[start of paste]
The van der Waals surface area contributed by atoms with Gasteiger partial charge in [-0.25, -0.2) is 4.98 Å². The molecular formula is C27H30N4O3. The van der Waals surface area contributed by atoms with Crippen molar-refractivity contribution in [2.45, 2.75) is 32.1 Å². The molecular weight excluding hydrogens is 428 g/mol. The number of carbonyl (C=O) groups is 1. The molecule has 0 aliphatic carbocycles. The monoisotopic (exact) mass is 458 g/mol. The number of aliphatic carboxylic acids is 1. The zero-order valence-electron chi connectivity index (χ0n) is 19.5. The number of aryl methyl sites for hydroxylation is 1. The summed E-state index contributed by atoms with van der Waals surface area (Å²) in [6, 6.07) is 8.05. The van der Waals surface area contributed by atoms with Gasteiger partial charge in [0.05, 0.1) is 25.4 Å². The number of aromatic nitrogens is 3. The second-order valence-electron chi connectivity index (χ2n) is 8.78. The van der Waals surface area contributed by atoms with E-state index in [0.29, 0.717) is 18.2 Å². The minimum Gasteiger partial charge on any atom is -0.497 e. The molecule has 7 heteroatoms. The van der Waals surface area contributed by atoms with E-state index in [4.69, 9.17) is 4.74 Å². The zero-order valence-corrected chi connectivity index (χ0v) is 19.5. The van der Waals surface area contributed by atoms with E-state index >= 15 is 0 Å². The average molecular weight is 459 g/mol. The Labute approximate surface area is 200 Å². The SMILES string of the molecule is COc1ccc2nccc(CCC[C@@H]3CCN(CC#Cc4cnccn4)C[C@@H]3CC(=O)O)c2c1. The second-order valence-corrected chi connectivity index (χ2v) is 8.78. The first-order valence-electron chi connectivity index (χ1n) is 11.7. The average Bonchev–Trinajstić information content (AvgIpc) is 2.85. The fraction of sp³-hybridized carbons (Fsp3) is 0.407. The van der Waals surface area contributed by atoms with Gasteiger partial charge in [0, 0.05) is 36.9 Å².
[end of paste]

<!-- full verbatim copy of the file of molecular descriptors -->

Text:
The van der Waals surface area contributed by atoms with Gasteiger partial charge in [-0.25, -0.2) is 4.98 Å². The molecular formula is C27H30N4O3. The van der Waals surface area contributed by atoms with Crippen molar-refractivity contribution in [2.45, 2.75) is 32.1 Å². The molecular weight excluding hydrogens is 428 g/mol. The number of carbonyl (C=O) groups is 1. The molecule has 0 aliphatic carbocycles. The monoisotopic (exact) mass is 458 g/mol. The number of aliphatic carboxylic acids is 1. The zero-order valence-electron chi connectivity index (χ0n) is 19.5. The number of aryl methyl sites for hydroxylation is 1. The summed E-state index contributed by atoms with van der Waals surface area (Å²) in [6, 6.07) is 8.05. The van der Waals surface area contributed by atoms with Gasteiger partial charge in [0.05, 0.1) is 25.4 Å². The number of aromatic nitrogens is 3. The second-order valence-electron chi connectivity index (χ2n) is 8.78. The van der Waals surface area contributed by atoms with E-state index in [0.29, 0.717) is 18.2 Å². The minimum Gasteiger partial charge on any atom is -0.497 e. The molecule has 7 heteroatoms. The van der Waals surface area contributed by atoms with E-state index in [4.69, 9.17) is 4.74 Å². The zero-order valence-corrected chi connectivity index (χ0v) is 19.5. The van der Waals surface area contributed by atoms with E-state index >= 15 is 0 Å². The average molecular weight is 459 g/mol. The Labute approximate surface area is 200 Å². The SMILES string of the molecule is COc1ccc2nccc(CCC[C@@H]3CCN(CC#Cc4cnccn4)C[C@@H]3CC(=O)O)c2c1. The second-order valence-corrected chi connectivity index (χ2v) is 8.78. The first-order valence-electron chi connectivity index (χ1n) is 11.7. The average Bonchev–Trinajstić information content (AvgIpc) is 2.85. The fraction of sp³-hybridized carbons (Fsp3) is 0.407. The van der Waals surface area contributed by atoms with Gasteiger partial charge in [0, 0.05) is 36.9 Å².